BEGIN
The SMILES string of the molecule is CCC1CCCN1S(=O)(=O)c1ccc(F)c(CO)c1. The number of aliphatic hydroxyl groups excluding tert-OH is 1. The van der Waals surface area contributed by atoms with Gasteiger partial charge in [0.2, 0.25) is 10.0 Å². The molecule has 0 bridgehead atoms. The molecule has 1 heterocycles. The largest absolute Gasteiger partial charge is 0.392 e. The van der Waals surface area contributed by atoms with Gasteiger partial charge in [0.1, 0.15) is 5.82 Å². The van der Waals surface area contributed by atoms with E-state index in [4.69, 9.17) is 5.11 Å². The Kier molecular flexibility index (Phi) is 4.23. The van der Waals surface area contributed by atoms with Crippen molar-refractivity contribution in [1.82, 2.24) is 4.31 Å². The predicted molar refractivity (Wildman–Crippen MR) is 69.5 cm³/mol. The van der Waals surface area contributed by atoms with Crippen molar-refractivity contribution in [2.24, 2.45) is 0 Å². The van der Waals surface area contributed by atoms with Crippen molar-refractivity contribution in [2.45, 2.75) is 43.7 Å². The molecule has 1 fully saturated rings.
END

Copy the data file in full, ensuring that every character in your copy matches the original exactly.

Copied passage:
The SMILES string of the molecule is CCC1CCCN1S(=O)(=O)c1ccc(F)c(CO)c1. The number of aliphatic hydroxyl groups excluding tert-OH is 1. The van der Waals surface area contributed by atoms with Gasteiger partial charge in [0.2, 0.25) is 10.0 Å². The molecule has 0 bridgehead atoms. The molecule has 1 heterocycles. The largest absolute Gasteiger partial charge is 0.392 e. The van der Waals surface area contributed by atoms with Gasteiger partial charge in [0.1, 0.15) is 5.82 Å². The van der Waals surface area contributed by atoms with E-state index in [4.69, 9.17) is 5.11 Å². The Kier molecular flexibility index (Phi) is 4.23. The van der Waals surface area contributed by atoms with Crippen molar-refractivity contribution in [1.82, 2.24) is 4.31 Å². The predicted molar refractivity (Wildman–Crippen MR) is 69.5 cm³/mol. The van der Waals surface area contributed by atoms with Crippen molar-refractivity contribution in [2.24, 2.45) is 0 Å². The van der Waals surface area contributed by atoms with Crippen molar-refractivity contribution in [2.45, 2.75) is 43.7 Å². The molecule has 1 fully saturated rings.